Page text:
[Please note that literature is open to a great many interpretations. Responses to this question, therefore, are subjective.]
In Flannery O'Connor's short story "A Good Man Is Hard to Find," the two most important traits that the Misfit has are his calm demeanor and his childlike defenselessness. This is not to say that these are good traits—but they function in a fascinating way in the story.
The first surprises the reader in trying to reconcile his relaxed attitude with the brutality of his actions. Closely connected to this is the necessity for the reader to recognize that the gentleness that often accompanies serenity is not there, even though we might be tempted to believe better of him than he deserves. When they all meet, there is something almost gentle about the Misfit.
With the second trait, his child-like vulnerability, the reader catches glimpses of the wounded child, which allows insight of unexpected depth into this seemingly one-dimensional character. The glimpse is all the more disturbing when the Grandmother calls him "one of my babies."
The Misfit's demeanor makes him more frightening and, consequently, more lethal than someone who is overtly angry. Someone who displays strong and negative emotions prepares the reader for the kind of brutality in which he might engage. His polite regard for them might at first begin to garner in the reader sympathetic feelings toward him.
Bailey turned his head sharply and said something to his mother that shocked even the children. The old lady began to cry and the Misfit reddened.
"Lady," he said, "don't you get upset. Sometimes a man says things he don't mean. I don't reckon he meant to talk to you thataway.
Bailey says something so terrible to his mother that his children are shocked and the Grandmother begins to cry. Ironically, it is the Misfit's face that turns red. It could be out of anger, but his peaceful manner seems to infer that he is embarrassed by Bailey's behavior. He then tries to calm the Grandmother, explaining that Bailey probably didn't mean what he said.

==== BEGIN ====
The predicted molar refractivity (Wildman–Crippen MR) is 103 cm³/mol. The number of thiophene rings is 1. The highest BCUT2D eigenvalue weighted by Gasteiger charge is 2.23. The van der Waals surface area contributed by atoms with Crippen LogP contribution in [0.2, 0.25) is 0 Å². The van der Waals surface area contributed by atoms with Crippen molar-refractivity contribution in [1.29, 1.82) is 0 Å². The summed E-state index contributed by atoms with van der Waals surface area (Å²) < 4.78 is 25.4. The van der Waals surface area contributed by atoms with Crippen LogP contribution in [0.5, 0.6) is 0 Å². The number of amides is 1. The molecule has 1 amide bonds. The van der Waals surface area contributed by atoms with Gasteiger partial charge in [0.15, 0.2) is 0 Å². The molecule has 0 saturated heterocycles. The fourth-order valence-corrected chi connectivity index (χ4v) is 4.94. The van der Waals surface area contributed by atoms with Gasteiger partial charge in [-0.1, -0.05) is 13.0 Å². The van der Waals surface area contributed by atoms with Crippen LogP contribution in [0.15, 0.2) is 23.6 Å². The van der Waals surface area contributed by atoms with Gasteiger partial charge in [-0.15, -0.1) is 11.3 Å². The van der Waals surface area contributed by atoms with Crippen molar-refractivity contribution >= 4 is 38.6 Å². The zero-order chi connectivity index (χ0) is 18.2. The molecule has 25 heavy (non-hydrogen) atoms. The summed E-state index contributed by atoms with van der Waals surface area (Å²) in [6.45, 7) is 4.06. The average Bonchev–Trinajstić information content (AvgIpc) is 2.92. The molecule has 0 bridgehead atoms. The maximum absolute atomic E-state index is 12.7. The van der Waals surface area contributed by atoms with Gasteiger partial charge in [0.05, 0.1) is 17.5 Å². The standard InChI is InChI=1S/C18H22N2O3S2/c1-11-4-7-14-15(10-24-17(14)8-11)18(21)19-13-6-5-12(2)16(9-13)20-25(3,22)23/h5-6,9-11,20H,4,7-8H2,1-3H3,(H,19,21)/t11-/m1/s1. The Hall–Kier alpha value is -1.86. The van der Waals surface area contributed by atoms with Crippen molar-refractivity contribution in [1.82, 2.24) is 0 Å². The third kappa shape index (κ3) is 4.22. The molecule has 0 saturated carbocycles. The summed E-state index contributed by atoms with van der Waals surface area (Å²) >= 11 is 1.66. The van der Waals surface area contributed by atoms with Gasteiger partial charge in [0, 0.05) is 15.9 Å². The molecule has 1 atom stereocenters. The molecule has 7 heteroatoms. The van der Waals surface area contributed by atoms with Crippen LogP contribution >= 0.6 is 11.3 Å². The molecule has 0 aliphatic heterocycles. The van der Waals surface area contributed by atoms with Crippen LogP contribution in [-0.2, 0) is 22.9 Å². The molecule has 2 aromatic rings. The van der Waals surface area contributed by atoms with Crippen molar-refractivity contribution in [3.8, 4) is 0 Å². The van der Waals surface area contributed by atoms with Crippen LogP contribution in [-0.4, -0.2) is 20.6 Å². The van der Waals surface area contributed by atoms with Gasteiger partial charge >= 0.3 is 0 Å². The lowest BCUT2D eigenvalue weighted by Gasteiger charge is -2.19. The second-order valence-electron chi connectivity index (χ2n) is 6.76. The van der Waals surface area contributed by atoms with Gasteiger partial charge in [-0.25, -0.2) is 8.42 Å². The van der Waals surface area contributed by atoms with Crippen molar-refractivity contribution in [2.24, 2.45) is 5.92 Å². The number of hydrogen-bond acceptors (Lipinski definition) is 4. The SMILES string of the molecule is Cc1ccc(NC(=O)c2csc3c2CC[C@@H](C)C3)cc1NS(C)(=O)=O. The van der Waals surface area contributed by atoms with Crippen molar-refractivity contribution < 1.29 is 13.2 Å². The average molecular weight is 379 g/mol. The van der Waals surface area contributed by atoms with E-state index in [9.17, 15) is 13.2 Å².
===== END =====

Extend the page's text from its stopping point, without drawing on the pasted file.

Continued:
What we see and what we hear are at odds with each other. For in the next sentence, the Grandmother gets slightly hysterical, imploring the Misfit to assure her that he wouldn't kill a lady.
His ability to do just that is reflected in response:
I would hate to have to.
He does not say "no." It is also noteworthy that for monster he is, he is honest. Certainly he has nothing to fear carrying a gun, but he could simply remain silent or ignore them all. He maintains a sense of tranquility as he carries on a discussion with the Grandmother. All the while, he arranges that their car will be fixed, and the members of the family are moved off into a wooded area and systematically disposed of. His composure becomes more frightening (if possible) as he has the other women and the baby killed. We are chilled to the bone to hear him say, "No pleasure but meanness."
The Misfit at times seems child-like and helpless. When he speaks of why he is in jail and why he has taken the name "Misfit," we learn that he thinks he has been jailed and punished for things he never did. With deep irony, he says that he and Jesus are alike in that way. Jesus had committed no crime, and the Misfit didn't believe he had either, but the authorities had papers stating that he had. He displays a sense of helplessness in that he never saw the papers with the charges against him and cannot remember doing anything wrong. This sense of injustice troubles him, as it would a child.
The Misfit also struggles with who he has become. He wishes he had been alive at the time of Jesus so he would now know that to believe...
It ain't right I wasn't there because if I had of been there I would of known...I wouldn't be like I am now." His voiced seemed about to crack...[and he looked] as if he were going to cry...
The Misfit says, "God never made a finer woman than my mother." He also says that his father had a heart as good as gold, but then notes that his father had a way of not getting in trouble with the law, inferring that his father was a nefarious character of some sort. The Misfit shares that he was charged with killing his father, but that it cannot be true because his father died of fever. He appears to take honesty very much to heart, but then we wonder if the authorities were wrong or if the Misfit is insane. Certainly something has damaged the psyche of this man.
At the very instant the Misfit looks so sad, the Grandmother does two things that galvanize the plot forward with the suddenness of a lightning bolt. With a gentle voice the Grandmother says:
Why you're one of my babies. You're one of my own children!
She reached out and touched him on the shoulder. The Misfit sprang back as if a snake had bitten him...
The Misfit's traits of polite gentleness and child-like helplessness are like the swaying of a cobra: the movement fascinates the intended victim, taking his or her mind off of the present danger. However, despite its mesmerism and grace, the snake still attacks, killing the person it had so recently captivated.
These character traits are the two most important because they show how calmly vicious the Misfit can be, while also confusing the reader when he allows the damaged child to show.